The third game in the Arkham trilogy has arrived, and the events actually take place two years into the career of Batman after Bruce Wayne returned from his self-imposed exile. Bruce Wayne and his alter ego, Batman, is young, naive, and learning about himself while dealing with pent up frustration, anger, grief, and loss. Arkham Origins sets the stage for what’s to come while introducing interesting characters, but with stale gameplay.
Crime is on the rise in Gotham City, and Black Mask has put a bounty on Batman’s head, $50 million dollars to be exact. Ten assassins assemble to take on the bounty and dispatch themselves to draw The Bat out for the kill. Batman being Batman, deploys himself into Gotham City and will not return home until everyone has been captured. But he must do this alone, as the Gotham City Police Department (GCPD) are all on the take, except for the incomparable Jim Gordon, a young Captain on the GCPD who does not appreciate the vigilante’s behavior.
If you’ve played Rocksteady’s last game, Batman: Arkham City, you’ll be right at home with Batman: Arkham Origins. This is both a bad and a good thing. The bad part is you’ll feel a sense of déjà vu in the location, the thugs you come across, random crimes, hidden objects to find, and overall combat. The good part, is Batman is as good as ever and is a delight to control once again. You’ll be grapneling to rooftops, gliding across Gotham City, pummeling foes into the ground, stalking them gargoyles, and the occasional backtracking like a Metroidvania.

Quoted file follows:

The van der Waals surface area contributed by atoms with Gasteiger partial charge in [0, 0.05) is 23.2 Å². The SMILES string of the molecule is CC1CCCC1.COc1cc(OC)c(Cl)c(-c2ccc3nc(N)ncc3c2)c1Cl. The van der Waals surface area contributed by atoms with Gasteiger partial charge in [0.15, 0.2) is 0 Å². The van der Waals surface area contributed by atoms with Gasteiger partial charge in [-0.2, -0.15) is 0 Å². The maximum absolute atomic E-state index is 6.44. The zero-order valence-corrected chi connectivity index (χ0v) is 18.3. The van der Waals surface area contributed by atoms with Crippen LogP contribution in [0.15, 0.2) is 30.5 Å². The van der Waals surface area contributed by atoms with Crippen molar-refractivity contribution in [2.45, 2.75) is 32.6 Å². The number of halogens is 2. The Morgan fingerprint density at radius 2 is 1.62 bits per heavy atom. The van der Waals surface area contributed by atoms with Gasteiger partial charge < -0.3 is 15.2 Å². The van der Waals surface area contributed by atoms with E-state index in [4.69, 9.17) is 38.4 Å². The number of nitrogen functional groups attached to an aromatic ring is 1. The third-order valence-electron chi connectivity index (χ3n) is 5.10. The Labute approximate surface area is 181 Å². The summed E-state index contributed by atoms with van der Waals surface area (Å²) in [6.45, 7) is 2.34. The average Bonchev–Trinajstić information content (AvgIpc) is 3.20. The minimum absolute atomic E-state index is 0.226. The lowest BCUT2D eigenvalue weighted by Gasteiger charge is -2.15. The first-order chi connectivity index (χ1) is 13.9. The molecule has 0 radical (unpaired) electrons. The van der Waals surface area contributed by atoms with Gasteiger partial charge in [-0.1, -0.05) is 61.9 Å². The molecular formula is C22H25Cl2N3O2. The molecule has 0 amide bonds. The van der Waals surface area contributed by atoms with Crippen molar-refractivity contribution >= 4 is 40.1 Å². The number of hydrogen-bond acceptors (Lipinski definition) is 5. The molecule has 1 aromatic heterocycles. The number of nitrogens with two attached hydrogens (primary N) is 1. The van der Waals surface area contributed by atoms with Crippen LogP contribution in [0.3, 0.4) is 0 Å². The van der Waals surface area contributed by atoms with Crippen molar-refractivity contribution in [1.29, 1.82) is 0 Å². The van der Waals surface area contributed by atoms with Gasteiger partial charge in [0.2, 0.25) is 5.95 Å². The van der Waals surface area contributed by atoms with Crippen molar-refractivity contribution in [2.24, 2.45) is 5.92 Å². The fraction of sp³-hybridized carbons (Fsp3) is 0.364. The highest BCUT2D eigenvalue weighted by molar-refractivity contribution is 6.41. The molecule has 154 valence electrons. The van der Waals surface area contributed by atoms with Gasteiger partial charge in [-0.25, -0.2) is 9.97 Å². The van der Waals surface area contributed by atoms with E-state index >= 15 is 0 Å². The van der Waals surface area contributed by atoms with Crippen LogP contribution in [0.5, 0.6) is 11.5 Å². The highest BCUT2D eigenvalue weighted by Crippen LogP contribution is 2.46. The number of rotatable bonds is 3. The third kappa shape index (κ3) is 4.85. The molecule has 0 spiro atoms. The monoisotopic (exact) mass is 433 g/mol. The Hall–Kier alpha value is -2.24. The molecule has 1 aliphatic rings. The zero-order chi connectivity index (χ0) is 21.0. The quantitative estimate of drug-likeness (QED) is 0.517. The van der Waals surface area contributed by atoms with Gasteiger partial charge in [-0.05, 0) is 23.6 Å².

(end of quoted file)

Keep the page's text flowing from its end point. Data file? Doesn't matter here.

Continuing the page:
Upgrades are essentially the same as they were in prior games, once you’ve earned enough XP from combat or completing objectives, you’ll be able to spend them on armor upgrades, gadget upgrades, or auxiliary upgrades, assuming you’ve done enough to unlock the prerequisite. While not a huge deal, similar gadgets appear in Origins, such as the glue grenade in place of the ice grenade – it’s interesting how some of these devices never appear in Arkham Asylum or Arkham City.
About midway through, you’ll acquire Electrocutioner’s gloves in Megaman fashion, which eases combat considerably. It also makes the shock gloves open new doors for traversal finding secrets and is the key for progressing the main story. If you played Wii U title, Batman: Arkham City – Armored Edition, the B.A.T. system it is similar to how the shock gloves work here, over time you charge up the gloves and then for a limited time, can deal extra damage to foes and get new special moves. You’ll deal with shielded, armored, and knived enemies much easier once charged and activated for use against enemies.
Changes come in the form in which detective mode is used to solve crimes. This is more of a CSI-based type of where you can’t fail, but uses more deductive reasoning as Batman would to solve a crime. You’ll scan a room for clues, and have to rewind and fast forward a tape to find things that were missed by the GCPD’s investigation. These are story events that can’t be missed, but provide nice downtime between the combat and predator sections.
The city is devoid of civilian life, as it is Christmas Eve, and there’s a winter storm hitting. Giving no reason for civilians to be out, but all the reasons for villains to be out, taking over the city all at once. Half of the Arkham Origins Gotham City represents the map seen and played in Arkham City. So you will be retreading some of the same ground.
Batman can now return to the Batcave, either at-will or for story purposes, but is able to converse with Alfred and explore, change costumes (a post-game option), or take on combat challenges from within the Batcave itself.